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Move over Godzilla: sap-sucking lice are the latest invaders from Japan

March 30, 2010

The Government has announced that a sap-sucking louse from Japan will join the ranks of non-native species in the UK.

Following a consultation period, the innocuous-seeming insect, Aphalara itadori, is being released into the wild as a way of keeping that gardener’s bugbear Japanese knotweed in check.  Apparently it has a liking for this pernicious weed, feeding on its sap and stunting its growth, but doesn’t fancy much else in the plant kingdom.

However, the danger is that nature always seems to find a way of adapting to new environments, and the price of this critter making itself at home in the UK countryside might be paid by other organisms.  While the scientists will have looked at all the scenarios, there might be a scenario unexamined because unthought of.

As an example of the problems that can arise, consider Harlequin ladybirds.  These were introduced to Britain a few years ago as a similar biological control – to tackle aphids.  Many of our 46 native ladybird species are now losing out to these American (originally Asian) arrivals in the hunt for food, and are also being eaten themselves.  Attempts are being made to monitor the progress of these invaders with a view to eradicating them before it is too late to do so.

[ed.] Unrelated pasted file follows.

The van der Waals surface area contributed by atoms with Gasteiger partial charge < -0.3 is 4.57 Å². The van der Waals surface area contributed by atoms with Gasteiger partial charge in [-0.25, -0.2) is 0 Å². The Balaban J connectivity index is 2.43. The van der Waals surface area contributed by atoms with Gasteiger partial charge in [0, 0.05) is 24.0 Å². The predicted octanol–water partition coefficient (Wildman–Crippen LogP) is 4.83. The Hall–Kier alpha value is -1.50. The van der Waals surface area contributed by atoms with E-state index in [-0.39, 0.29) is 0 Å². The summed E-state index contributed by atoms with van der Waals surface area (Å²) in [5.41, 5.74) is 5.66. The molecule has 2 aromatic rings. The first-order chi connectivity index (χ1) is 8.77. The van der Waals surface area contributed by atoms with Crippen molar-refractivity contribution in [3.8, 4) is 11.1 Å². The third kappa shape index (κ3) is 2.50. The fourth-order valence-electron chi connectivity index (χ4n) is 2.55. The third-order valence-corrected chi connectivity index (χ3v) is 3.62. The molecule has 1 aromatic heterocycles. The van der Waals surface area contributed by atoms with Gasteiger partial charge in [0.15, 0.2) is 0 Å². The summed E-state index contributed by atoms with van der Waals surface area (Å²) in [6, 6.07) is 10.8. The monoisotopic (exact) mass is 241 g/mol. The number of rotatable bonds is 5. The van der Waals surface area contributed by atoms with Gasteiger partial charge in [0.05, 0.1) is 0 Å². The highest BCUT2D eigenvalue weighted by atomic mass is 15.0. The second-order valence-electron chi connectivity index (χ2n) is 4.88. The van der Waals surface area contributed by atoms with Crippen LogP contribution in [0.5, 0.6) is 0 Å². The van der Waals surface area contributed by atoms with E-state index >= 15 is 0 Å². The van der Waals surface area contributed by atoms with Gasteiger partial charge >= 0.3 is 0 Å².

The best-known example of a deliberately-introduced animal is the grey squirrel, which arrived in the 1870s.  Few (especially red squirrels) would disagree that we would have been better off without it. 

Ring-necked parakeets do not pose a major problem yet, but may do if their numbers increase further.  These birds have been popular pets since Victorian times, and escapees have thrived in parks and suburban gardens despite the British winter weather.   It was only in the late 1960s that they started to breed in the wild: they are most numerous in London and the South East, but have now reached Wales and the Scottish borders.

The Ruddy Duck, a native of the Americas, was added to wildfowl collections in the 1950s but has established populations in various parts of England.  In this instance, the unwelcome consequence is its tendency to mate with the European native white-headed duck, an inhabitant of Spain and the eastern Mediterranean.  Tackling the issue here in the UK is seen as an essential means of addressing a threat to the biodiversity of our continental neighbours, and hence the Defra-funded eradication programme. 

Looming in the background is the complicating factor that is climate change, as it could enable non-native species to thrive at the expense of natives, and also lead to unexpected changes in behaviour.

A further non-indigenous species is the wallaby.  It is more noticeable (if you happen to come within range of one) and more photogenic than a Japanese insect, and fortunately not a threat to local flora and fauna.   There is a wild population in Ashdown Forest, near SolarUK’s current office.

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